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Self Practice Record

Out-of-session work (collaboratively generated and negotiated) is an essential component of effective CBT. This Self Practice Record helps clients to plan and monitor extra-therapy tasks.

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Professional version

A PDF of the resource, theoretical background, suggested therapist questions and prompts.

Client version

A PDF of the resource plus client-friendly instructions where appropriate.

Fillable version (PDF)

A fillable version of the resource. This can be edited and saved in Adobe Acrobat, or other PDF editing software.

Editable version (PPT)

An editable Microsoft PowerPoint version of the resource.

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Languages this resource is available in

  • Arabic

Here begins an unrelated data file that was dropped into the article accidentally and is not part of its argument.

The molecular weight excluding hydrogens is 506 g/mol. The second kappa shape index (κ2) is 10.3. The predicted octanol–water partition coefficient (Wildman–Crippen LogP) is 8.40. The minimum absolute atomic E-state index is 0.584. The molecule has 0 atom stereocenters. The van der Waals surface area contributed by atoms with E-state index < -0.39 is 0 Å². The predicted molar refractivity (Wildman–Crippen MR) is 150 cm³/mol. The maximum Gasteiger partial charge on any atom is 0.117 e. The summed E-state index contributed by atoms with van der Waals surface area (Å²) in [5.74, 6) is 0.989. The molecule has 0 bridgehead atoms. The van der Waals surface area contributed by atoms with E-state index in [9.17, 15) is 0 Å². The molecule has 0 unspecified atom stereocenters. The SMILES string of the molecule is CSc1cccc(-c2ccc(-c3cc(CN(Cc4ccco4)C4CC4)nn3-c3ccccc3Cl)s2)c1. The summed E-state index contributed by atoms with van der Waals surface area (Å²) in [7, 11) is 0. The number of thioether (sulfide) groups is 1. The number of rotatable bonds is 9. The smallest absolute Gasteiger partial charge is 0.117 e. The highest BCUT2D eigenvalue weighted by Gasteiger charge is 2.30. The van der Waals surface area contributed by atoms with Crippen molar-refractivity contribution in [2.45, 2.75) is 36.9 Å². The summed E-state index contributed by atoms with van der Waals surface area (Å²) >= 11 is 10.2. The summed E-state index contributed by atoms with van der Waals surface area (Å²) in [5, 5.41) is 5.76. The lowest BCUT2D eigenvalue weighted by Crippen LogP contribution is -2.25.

• Chinese (Simplified)
  • Czech
  • Dutch
  • English (GB)
  • English (US)
  • French
  • German
  • Greek
  • Hebrew
  • Italian
  • Romanian
  • Sinhala
  • Slovak
  • Slovenian
  • Spanish (International)
  • Swedish

Techniques associated with this resource

Introduction & Theoretical Background

The Self Practice Record is a worksheet for recording out-of-session or between-session tasks in cognitive behavioral therapy (CBT). It deliberately avoids the use of the word 'homework' which some clients find off-putting. Out-of-session work (collaboratively generated and negotiated) is an essential component of effective CBT. For example, research has indicated that: "There is relatively consistent evidence from correlational studies to conclude that homework adherence is associated with significantly better outcomes" (Thase & Callan, 2006).

References And Further Reading

  • Addis, M. E., Jacobson, N. S. (2000). A closer look at the treatment rationale and homework compliance in cognitive behavioural therapy for depression. Cognitive Therapy and Research, 24(3), 313-326.
  • Kazantzis, N., Deane, F. P., & Ronan, K. R. (2000). Homework assignments in Cognitive and Behavioral Therapy: A meta‐analysis. Clinical Psychology: Science and Practice, 7(2), 189-202.
  • Thase, M. E., Callan, J. A. (2006). The role of homework in cognitive behavioural therapy of depression. Journal of Psychotherapy Integration, 16(2), 162-177.